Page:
Definitions

from The American Heritage® Dictionary of the English Language, 4th Edition

  • n. One that owns land.

from Wiktionary, Creative Commons Attribution/Share-Alike License

  • n. A person who owns land.

from the GNU version of the Collaborative International Dictionary of English

  • n. An owner of land.

from The Century Dictionary and Cyclopedia

  • n. An owner or proprietor of land.

from WordNet 3.0 Copyright 2006 by Princeton University. All rights reserved.

  • n. a holder or proprietor of land

Etymologies

Sorry, no etymologies found.

Examples

  • My inalienable right as a farmer or gardener or landowner is to grow what I choose on my land.

    Nick Joy: Why Genetically Modified Salmon Affects My Rights as a Citizen

  • When space is available and a certain landowner is in a friendly mood, several times a year I practice my marksmanship on water-filled jugs out to 500 and 600 yards, and, on rare occasions, out to 700.

    best caliber for 600+ yard shots

  • Obtain landowner permission first, or check your state's regulations if hunting public land.

    Make a Trail to Bring Buck Whitetails to You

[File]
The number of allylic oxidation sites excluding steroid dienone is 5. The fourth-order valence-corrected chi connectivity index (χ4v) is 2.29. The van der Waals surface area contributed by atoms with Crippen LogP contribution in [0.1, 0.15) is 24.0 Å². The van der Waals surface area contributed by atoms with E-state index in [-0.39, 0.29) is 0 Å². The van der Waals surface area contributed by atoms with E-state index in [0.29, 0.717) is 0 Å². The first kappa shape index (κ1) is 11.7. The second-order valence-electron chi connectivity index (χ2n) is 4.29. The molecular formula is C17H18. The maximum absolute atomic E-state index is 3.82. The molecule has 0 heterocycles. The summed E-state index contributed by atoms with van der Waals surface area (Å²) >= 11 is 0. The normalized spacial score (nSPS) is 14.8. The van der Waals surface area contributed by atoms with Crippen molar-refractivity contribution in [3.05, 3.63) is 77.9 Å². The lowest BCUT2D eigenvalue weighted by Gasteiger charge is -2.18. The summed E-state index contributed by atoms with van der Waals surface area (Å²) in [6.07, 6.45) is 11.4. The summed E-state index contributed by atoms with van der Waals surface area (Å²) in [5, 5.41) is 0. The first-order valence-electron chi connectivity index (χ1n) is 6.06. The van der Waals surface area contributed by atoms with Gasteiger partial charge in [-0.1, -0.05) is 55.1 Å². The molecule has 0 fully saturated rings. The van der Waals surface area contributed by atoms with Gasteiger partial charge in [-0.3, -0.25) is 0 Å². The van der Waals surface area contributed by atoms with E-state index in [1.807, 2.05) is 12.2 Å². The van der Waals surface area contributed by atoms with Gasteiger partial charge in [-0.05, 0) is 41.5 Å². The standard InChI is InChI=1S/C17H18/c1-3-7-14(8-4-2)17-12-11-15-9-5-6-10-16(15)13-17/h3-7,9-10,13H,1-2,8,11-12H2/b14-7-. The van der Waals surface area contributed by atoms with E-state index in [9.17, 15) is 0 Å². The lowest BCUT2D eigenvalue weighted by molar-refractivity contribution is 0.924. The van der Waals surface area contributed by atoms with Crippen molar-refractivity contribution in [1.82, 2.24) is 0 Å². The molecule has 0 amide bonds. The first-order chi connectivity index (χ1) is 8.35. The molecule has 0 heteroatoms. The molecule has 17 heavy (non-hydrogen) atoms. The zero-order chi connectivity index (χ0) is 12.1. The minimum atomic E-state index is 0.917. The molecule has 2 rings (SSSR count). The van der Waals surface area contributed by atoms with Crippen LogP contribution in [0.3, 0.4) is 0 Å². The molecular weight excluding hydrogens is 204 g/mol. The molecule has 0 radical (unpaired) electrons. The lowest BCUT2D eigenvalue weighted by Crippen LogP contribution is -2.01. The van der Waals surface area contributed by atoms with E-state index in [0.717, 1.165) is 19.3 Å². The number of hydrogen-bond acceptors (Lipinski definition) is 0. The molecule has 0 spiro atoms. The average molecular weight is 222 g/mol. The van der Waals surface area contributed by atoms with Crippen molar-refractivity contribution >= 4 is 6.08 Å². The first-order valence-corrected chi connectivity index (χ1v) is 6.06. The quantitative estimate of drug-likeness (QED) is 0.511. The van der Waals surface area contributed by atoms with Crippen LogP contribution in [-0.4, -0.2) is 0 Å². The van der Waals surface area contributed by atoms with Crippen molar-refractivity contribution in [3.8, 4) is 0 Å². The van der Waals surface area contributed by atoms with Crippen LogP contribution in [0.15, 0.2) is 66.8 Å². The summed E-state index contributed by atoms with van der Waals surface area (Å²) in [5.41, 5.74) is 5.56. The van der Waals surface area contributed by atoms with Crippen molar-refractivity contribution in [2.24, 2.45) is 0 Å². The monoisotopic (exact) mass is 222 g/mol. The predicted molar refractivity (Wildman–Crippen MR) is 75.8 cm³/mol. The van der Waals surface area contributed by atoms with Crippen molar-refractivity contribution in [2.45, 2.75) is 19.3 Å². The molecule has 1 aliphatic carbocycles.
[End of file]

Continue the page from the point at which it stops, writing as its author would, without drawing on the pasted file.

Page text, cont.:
• There's a Munchkin landowner named Boq; Gayelette and Quelala, a couple mentioned in the story of the Magic Cap; and a china figurine named Mr. Joker.

    Archive 2008-09-01

  • The Court then determined that the owners of the adjacent land were not liable either since "a landowner is generally not liable for the existence of uncut vegetation obstructing the view of motorists at an intersection."

    Personal Injury

  • Every landowner, in other words, along the banks of a river had equal right to take water; and no one owner could take so much that the stock was depleted.

    A History of American Law

  • Since the landowner is usually richer than the tenant, it would seem advantageous to both parties to let the landowner bear the entire risk.

    The Prize in Economics 2001 - Information for the Public

  • "Do you mean that the landowner is utterly unprotected?"

    The Miller of Old Church

  • a friendly way that the commander and the officers were higher up the hill to the right in the courtyard of the farm, as he called the landowner's house.

    War and Peace

  • It’s up to the gardeners and landowners to figure out the details, though they provide enough information on the site to gauge whether it’s worth pursuing a match — how much access the landowner is willing to give the gardener, for instance (only on weekdays?

    Matchmaking gardeners with gardens

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